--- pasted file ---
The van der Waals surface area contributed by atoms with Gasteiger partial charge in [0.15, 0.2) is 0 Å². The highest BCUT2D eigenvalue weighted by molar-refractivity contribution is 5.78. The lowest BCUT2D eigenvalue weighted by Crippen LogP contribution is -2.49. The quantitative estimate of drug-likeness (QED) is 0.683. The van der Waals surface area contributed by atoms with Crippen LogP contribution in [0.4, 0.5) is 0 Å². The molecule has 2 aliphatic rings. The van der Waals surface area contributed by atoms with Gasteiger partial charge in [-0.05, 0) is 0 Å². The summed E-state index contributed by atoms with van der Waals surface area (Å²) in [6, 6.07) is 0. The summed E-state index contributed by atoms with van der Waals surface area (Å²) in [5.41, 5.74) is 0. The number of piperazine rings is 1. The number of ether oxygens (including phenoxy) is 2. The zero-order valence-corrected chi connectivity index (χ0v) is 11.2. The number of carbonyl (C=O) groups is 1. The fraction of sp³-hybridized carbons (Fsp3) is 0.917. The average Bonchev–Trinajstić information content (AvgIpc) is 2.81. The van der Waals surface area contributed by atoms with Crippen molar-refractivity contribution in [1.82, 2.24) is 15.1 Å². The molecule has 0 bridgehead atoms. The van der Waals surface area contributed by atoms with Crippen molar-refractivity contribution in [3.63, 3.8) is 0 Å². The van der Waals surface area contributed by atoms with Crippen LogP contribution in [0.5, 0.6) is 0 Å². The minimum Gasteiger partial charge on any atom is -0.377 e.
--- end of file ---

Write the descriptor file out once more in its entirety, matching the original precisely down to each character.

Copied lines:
The van der Waals surface area contributed by atoms with Gasteiger partial charge in [0.15, 0.2) is 0 Å². The highest BCUT2D eigenvalue weighted by molar-refractivity contribution is 5.78. The lowest BCUT2D eigenvalue weighted by Crippen LogP contribution is -2.49. The quantitative estimate of drug-likeness (QED) is 0.683. The van der Waals surface area contributed by atoms with Crippen LogP contribution in [0.4, 0.5) is 0 Å². The molecule has 2 aliphatic rings. The van der Waals surface area contributed by atoms with Gasteiger partial charge in [-0.05, 0) is 0 Å². The summed E-state index contributed by atoms with van der Waals surface area (Å²) in [6, 6.07) is 0. The summed E-state index contributed by atoms with van der Waals surface area (Å²) in [5.41, 5.74) is 0. The number of piperazine rings is 1. The number of ether oxygens (including phenoxy) is 2. The zero-order valence-corrected chi connectivity index (χ0v) is 11.2. The number of carbonyl (C=O) groups is 1. The fraction of sp³-hybridized carbons (Fsp3) is 0.917. The average Bonchev–Trinajstić information content (AvgIpc) is 2.81. The van der Waals surface area contributed by atoms with Crippen molar-refractivity contribution in [1.82, 2.24) is 15.1 Å². The molecule has 0 bridgehead atoms. The van der Waals surface area contributed by atoms with Crippen molar-refractivity contribution in [3.63, 3.8) is 0 Å². The van der Waals surface area contributed by atoms with Crippen LogP contribution in [0.5, 0.6) is 0 Å². The minimum Gasteiger partial charge on any atom is -0.377 e.